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#18 - Some planning committee members--those representing

eober
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Hi,

Would you be able to provide explanation to question 18? How should I approach this question? Should I draw the conditionality? If so, how can I do that when it uses words such as "some" and "most"?

Thanks!
David Boyle
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eober wrote:Hi,

Would you be able to provide explanation to question 18? How should I approach this question? Should I draw the conditionality? If so, how can I do that when it uses words such as "some" and "most"?

Thanks!


Hello eober,

There seems to be no "most" in question 18, though there are some "somes". "Some" means one or more, so you can diagram conditionality something like this:


PC (planning committee members)

some
-------> FI (financial interests)


PC ----> slash LS (live suburbs)


So if PC, then some FI, and no LS. There is an overlap, in that any PC with FI are also no LS, since every PC is no LS. Thus, answer E, "Some persons with significant financial interests in the planning committee's decisions do not live in the suburbs", is correct.
(For more info on "some", "most", etc., check out the "Formal Logic" section in Lesson 8 supplemental materials in the Student Center online.)

Hope this helps,
David
Sherry001
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Hello and happy holidays !
I am so obsessed with this question that I sneaked away from my Christmas party just to write a question about this ! :)
I have been working on this for a few days and it's bugging me. Could you please see where I am going wrong with my reasoning ? Particularly - I have an issue getting rid of D.


Planning committee members <SOME > Financial interest
Planning committee members --> do not work in suburbs
Planning committee members <SOME> Work in suburbs

A) WRONG : (financial -> are in the construction industry ) this is making an all statement about the some group .

B) WRONG : this is making an all statement about the some group again. We only know about some financial interes groups not working.

C) WRONG: this is overlapping the two some statements.

D) I don't know why this is wrong : if according to premise #3 someplanning commitee members work in suburbs , can we not infer that some dont work there ?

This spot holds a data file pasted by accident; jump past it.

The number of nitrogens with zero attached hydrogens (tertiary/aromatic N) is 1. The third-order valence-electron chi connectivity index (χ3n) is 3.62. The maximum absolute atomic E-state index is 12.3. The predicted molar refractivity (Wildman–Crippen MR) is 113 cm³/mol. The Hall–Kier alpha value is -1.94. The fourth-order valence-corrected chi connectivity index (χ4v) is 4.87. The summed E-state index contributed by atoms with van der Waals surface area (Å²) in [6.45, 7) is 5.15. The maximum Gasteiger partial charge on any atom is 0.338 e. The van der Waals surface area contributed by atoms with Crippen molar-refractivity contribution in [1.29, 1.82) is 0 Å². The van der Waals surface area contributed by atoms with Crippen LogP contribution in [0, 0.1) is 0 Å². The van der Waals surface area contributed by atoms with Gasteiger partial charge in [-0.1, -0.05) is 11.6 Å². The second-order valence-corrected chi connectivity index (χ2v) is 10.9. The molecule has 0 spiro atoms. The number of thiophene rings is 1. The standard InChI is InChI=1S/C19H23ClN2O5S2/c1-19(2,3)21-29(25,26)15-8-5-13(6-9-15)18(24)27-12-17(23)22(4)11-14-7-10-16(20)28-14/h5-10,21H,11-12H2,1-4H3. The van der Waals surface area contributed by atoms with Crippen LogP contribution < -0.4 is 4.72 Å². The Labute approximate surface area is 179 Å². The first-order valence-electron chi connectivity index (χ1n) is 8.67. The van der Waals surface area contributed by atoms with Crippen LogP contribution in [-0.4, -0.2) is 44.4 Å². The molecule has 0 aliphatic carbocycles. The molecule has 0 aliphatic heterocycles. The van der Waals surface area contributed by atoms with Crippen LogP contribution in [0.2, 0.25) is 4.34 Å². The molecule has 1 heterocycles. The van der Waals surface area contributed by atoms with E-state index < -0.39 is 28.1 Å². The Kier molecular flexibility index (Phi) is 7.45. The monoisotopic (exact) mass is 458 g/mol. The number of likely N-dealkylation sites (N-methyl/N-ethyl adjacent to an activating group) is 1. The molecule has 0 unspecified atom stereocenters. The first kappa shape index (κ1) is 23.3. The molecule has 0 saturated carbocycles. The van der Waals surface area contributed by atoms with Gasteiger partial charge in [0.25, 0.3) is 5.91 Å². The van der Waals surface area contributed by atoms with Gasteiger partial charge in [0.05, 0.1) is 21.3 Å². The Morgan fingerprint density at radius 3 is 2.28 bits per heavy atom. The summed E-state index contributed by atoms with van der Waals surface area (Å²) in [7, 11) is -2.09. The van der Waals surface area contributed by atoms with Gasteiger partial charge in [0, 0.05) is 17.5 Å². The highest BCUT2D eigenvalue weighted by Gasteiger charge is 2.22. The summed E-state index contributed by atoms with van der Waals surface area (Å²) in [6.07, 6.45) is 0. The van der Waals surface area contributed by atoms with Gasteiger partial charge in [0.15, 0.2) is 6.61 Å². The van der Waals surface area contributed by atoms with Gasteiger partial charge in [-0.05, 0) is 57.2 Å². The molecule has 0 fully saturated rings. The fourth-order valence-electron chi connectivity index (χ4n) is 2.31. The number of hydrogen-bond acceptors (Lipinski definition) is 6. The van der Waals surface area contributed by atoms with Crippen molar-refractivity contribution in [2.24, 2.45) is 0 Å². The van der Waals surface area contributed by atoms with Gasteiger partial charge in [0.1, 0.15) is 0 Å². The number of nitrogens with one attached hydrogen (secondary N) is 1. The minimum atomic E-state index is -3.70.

E) CORRECT : this is the result of premise 1 and 2.

Thank you so much
Sherry
David Boyle
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Sherry001 wrote:Hello and happy holidays !
I am so obsessed with this question that I sneaked away from my Christmas party just to write a question about this ! :)
I have been working on this for a few days and it's bugging me. Could you please see where I am going wrong with my reasoning ? Particularly - I have an issue getting rid of D.


Planning committee members <SOME > Financial interest
Planning committee members --> do not work in suburbs
Planning committee members <SOME> Work in suburbs

A) WRONG : (financial -> are in the construction industry ) this is making an all statement about the some group .

B) WRONG : this is making an all statement about the some group again. We only know about some financial interes groups not working.

C) WRONG: this is overlapping the two some statements.

D) I don't know why this is wrong : if according to premise #3 someplanning commitee members work in suburbs , can we not infer that some dont work there ?

E) CORRECT : this is the result of premise 1 and 2.

Thank you so much
Sherry


Hello Sherry001,

"sneaked away from my Christmas party just to write a question about this ! :)" Now that's dedication! :D

Anyway, first off, you may want to correct "Planning committee members --> do not work in suburbs" to

"Planning committee members --> do not live in suburbs".

As for answer A, it may resemble a mistaken reversal, since it says, "sig financial interests :arrow: constr. industry", whereas the stimulus says "plan. com. members in const. industry :arrow: sig financial interests".